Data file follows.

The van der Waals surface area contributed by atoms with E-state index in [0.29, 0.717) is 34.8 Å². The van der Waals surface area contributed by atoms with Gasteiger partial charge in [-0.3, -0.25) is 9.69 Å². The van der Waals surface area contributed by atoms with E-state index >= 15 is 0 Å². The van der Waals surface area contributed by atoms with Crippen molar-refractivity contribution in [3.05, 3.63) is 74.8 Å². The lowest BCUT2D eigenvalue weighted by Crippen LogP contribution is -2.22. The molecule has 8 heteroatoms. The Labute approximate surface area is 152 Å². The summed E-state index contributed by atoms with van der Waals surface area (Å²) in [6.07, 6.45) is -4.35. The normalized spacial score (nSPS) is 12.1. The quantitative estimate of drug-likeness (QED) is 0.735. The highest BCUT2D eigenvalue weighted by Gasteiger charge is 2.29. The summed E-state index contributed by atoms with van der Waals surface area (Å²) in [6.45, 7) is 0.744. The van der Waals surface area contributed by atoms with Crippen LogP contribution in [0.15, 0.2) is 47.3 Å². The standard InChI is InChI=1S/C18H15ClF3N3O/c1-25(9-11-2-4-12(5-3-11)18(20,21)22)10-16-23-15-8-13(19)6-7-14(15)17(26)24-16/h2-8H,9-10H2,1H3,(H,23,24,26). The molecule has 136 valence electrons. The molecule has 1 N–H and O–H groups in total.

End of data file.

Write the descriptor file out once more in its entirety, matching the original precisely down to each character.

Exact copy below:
The van der Waals surface area contributed by atoms with E-state index in [0.29, 0.717) is 34.8 Å². The van der Waals surface area contributed by atoms with Gasteiger partial charge in [-0.3, -0.25) is 9.69 Å². The van der Waals surface area contributed by atoms with E-state index >= 15 is 0 Å². The van der Waals surface area contributed by atoms with Crippen molar-refractivity contribution in [3.05, 3.63) is 74.8 Å². The lowest BCUT2D eigenvalue weighted by Crippen LogP contribution is -2.22. The molecule has 8 heteroatoms. The Labute approximate surface area is 152 Å². The summed E-state index contributed by atoms with van der Waals surface area (Å²) in [6.07, 6.45) is -4.35. The normalized spacial score (nSPS) is 12.1. The quantitative estimate of drug-likeness (QED) is 0.735. The highest BCUT2D eigenvalue weighted by Gasteiger charge is 2.29. The summed E-state index contributed by atoms with van der Waals surface area (Å²) in [6.45, 7) is 0.744. The van der Waals surface area contributed by atoms with Crippen LogP contribution in [0.15, 0.2) is 47.3 Å². The standard InChI is InChI=1S/C18H15ClF3N3O/c1-25(9-11-2-4-12(5-3-11)18(20,21)22)10-16-23-15-8-13(19)6-7-14(15)17(26)24-16/h2-8H,9-10H2,1H3,(H,23,24,26). The molecule has 136 valence electrons. The molecule has 1 N–H and O–H groups in total.